Brief: Design your own brand identity marketing yourself. Imagine you are about to start your own freelance design company and you need to pitch to investors. You’ll need elements like a unique and original name and logo, business cards, letter heads, web banners, flyers and example magazine articles. Using a combination of Illustrator and Photoshop comprise a single image displaying a composition of your different assets and designs.
I decided to base my logo on a fictitious design company called ‘Greenlight Design’. The reason I chose this name was that it conveyed a feeling of approval, of forward momentum and of ‘getting things done’.
“To green-light is to give permission or a go ahead to move forward with a project.”
The choice of this name provided me with a natural choice of colour scheme to work with. With green as a major element, I decided to also include amber and red for variety and interest as well as a tip of the cap to traffic light colours and to the ‘close’, ‘minimise’ and ‘maximise’ widgets from the Macintosh OS user interface. OS X and the Macintosh are widely used by professional designers and are considered by many as examples of classic design themselves. These are qualities I wanted to reflect in my logo.
With a name and colour scheme to work with, I produced the following design ideas:
I decided on that the first logo displayed above as the one I was most happy with and this would be used as the branding on my corporate literature.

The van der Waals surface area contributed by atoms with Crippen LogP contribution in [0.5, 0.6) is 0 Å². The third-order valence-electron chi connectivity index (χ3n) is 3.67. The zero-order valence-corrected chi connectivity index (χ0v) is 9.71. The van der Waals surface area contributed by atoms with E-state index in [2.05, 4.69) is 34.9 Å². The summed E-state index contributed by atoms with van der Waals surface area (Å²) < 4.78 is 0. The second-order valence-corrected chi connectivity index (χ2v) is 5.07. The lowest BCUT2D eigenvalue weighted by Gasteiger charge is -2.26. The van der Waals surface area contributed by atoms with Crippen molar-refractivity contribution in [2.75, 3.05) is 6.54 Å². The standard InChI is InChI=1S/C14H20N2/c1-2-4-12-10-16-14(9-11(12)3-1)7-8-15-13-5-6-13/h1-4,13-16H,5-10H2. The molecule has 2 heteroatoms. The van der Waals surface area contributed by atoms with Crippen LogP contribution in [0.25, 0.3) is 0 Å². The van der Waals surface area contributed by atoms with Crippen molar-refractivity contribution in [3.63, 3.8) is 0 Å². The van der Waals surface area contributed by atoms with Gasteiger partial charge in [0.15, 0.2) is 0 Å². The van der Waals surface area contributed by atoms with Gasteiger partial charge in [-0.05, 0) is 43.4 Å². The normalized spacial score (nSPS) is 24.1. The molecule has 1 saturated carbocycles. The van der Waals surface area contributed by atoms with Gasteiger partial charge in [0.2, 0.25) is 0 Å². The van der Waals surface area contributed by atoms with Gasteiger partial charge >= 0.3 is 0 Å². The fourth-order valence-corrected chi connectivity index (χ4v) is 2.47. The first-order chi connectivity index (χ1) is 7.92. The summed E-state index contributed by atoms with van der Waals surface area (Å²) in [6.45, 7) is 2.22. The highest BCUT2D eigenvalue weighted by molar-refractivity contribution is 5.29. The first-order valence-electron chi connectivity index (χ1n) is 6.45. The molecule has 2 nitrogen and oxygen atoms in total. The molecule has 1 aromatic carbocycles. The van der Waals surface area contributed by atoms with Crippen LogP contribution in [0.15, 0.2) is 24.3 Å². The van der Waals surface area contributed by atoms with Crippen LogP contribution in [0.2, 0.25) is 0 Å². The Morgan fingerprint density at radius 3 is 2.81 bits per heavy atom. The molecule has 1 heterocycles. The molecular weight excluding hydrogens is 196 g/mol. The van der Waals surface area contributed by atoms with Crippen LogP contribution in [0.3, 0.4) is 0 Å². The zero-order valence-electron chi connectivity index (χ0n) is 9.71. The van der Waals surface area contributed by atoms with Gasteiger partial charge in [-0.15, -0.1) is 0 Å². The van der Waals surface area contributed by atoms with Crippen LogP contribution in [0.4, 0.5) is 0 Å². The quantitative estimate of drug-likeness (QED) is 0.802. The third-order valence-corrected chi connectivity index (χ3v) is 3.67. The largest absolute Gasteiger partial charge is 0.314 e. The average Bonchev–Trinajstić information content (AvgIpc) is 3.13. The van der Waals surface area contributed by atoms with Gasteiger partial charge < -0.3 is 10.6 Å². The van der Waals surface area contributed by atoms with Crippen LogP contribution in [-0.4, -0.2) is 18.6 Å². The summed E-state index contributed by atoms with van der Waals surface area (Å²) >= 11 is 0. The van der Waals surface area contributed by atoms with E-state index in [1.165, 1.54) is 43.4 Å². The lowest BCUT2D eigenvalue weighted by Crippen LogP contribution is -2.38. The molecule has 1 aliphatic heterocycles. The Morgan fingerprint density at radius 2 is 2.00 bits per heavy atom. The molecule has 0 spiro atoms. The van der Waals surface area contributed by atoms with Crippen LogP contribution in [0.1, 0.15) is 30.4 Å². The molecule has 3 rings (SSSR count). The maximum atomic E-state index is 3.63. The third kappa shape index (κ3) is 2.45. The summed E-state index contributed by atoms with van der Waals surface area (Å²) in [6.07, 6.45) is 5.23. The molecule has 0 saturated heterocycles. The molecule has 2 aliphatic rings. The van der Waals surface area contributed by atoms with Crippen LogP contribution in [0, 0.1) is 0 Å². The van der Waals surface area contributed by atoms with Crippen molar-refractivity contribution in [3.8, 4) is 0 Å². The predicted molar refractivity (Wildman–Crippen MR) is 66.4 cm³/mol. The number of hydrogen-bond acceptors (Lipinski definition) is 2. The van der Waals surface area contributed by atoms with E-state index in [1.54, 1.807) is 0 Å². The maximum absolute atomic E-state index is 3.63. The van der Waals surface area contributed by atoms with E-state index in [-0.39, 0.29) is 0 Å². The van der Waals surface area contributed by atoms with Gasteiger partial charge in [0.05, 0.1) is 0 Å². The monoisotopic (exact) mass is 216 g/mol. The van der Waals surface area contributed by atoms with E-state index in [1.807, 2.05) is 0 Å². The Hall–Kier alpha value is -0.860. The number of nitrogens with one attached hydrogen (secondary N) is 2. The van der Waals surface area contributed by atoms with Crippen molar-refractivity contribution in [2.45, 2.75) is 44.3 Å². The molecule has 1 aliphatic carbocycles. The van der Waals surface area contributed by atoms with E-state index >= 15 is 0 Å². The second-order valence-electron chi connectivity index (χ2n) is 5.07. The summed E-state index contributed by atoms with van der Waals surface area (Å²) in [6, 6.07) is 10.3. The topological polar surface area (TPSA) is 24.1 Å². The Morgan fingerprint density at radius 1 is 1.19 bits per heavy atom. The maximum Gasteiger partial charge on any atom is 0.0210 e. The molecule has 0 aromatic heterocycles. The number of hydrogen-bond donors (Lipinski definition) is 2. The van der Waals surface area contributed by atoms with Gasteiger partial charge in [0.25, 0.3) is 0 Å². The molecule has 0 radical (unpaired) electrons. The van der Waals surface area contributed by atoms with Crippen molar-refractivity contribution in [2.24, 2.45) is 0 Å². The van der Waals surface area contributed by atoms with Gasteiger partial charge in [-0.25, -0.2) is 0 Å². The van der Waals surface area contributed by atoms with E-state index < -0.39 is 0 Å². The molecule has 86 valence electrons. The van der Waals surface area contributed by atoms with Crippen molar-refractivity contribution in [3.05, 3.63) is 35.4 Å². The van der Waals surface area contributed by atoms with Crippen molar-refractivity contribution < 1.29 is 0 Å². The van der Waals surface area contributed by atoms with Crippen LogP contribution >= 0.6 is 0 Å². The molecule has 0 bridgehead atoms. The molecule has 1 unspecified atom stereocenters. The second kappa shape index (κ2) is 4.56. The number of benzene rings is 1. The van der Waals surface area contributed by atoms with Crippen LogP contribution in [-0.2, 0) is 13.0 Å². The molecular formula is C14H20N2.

Century Gothic was chosen as the typeface and I felt this was both simple and elegant. The word ‘green’ was coloured appropriately to reinforce the colour branding of the logo. Black and grey were chosen for the words ‘light’ and ‘design’ to contrast with the green. As a finishing touch to the text element and to add interest, a copy of the text was placed behind the main text and made almost transparent. The text was also manipulated and placed appropriately to produce some subtle but interesting text interactions.
The corporate literature items were designed in Adobe Illustrator, making use of separate art boards for each item. I designed a letterhead, a business card (front and reverse) and a sample magazine article.
Layers were used to organise guides, images and text for easy selection and editing. Certain layers were locked and hidden during the design process to prevent them being inadvertently edited whilst also isolating those items being edited.
For consistency the logo was added to Illustrator’s symbol library and reused on all other items. For the letterhead and business card, contact details were added using the same typeface as the logo. Certain text elements were utilised a bold green treatment to maintain the corporate colour scheme.
A green ‘torch light’ background was added to the top-left of the business card and letterhead to break up the white space and provide contrast.
The magazine article incorporated design elements with amber and red from the logo. Text was arranged to give emphasis to the heading and highlight the pull-quote. Text was wrapped around an element from the logo to break up the blocks of text.
Final Rendered Images
Corporate assets were modelled in 3D Studio Max and then transferred to Cinema 4D for texturing, lighting and rendering. Photoshop PSD files were created from the Illustrator layout and these were then applied to the individual models as materials. A reflective floor plane, matte backdrop and lights were used to create a simulated studio environment. Additional corporate assets (a notebook and desk calendar) were also included. The assets were placed in a aesthetically pleasing arrangement and the final image was then rendered.
Flat and Rendered Images: